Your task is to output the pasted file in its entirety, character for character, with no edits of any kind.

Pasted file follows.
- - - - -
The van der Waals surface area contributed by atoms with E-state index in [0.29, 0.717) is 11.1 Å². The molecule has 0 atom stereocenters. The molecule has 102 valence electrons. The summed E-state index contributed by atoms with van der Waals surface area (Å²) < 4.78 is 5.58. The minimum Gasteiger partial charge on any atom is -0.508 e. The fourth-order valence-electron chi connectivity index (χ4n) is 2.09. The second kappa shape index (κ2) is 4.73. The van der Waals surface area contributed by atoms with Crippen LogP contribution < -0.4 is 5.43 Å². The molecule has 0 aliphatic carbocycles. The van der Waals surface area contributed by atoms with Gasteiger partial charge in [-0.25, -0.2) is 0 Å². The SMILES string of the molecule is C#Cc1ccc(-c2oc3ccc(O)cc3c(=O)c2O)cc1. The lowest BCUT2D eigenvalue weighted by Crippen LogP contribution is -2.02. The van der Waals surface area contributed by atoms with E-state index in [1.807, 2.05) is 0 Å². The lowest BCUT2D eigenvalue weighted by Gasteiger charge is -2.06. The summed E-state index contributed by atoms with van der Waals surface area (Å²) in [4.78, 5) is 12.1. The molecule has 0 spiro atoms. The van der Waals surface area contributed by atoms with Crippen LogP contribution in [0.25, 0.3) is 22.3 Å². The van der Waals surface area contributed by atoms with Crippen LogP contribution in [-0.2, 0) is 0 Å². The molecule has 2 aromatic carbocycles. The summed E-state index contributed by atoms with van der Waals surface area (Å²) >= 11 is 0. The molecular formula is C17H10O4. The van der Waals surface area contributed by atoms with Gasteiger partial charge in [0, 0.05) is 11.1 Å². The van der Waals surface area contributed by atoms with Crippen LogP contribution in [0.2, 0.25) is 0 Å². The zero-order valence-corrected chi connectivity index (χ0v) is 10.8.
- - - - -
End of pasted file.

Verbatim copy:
The van der Waals surface area contributed by atoms with E-state index in [0.29, 0.717) is 11.1 Å². The molecule has 0 atom stereocenters. The molecule has 102 valence electrons. The summed E-state index contributed by atoms with van der Waals surface area (Å²) < 4.78 is 5.58. The minimum Gasteiger partial charge on any atom is -0.508 e. The fourth-order valence-electron chi connectivity index (χ4n) is 2.09. The second kappa shape index (κ2) is 4.73. The van der Waals surface area contributed by atoms with Crippen LogP contribution < -0.4 is 5.43 Å². The molecule has 0 aliphatic carbocycles. The van der Waals surface area contributed by atoms with Gasteiger partial charge in [-0.25, -0.2) is 0 Å². The SMILES string of the molecule is C#Cc1ccc(-c2oc3ccc(O)cc3c(=O)c2O)cc1. The lowest BCUT2D eigenvalue weighted by Crippen LogP contribution is -2.02. The van der Waals surface area contributed by atoms with E-state index in [1.807, 2.05) is 0 Å². The lowest BCUT2D eigenvalue weighted by Gasteiger charge is -2.06. The summed E-state index contributed by atoms with van der Waals surface area (Å²) in [4.78, 5) is 12.1. The molecule has 0 spiro atoms. The van der Waals surface area contributed by atoms with Crippen LogP contribution in [0.25, 0.3) is 22.3 Å². The van der Waals surface area contributed by atoms with Crippen LogP contribution in [-0.2, 0) is 0 Å². The molecule has 2 aromatic carbocycles. The summed E-state index contributed by atoms with van der Waals surface area (Å²) >= 11 is 0. The molecular formula is C17H10O4. The van der Waals surface area contributed by atoms with Gasteiger partial charge in [0, 0.05) is 11.1 Å². The van der Waals surface area contributed by atoms with Crippen LogP contribution in [0.2, 0.25) is 0 Å². The zero-order valence-corrected chi connectivity index (χ0v) is 10.8.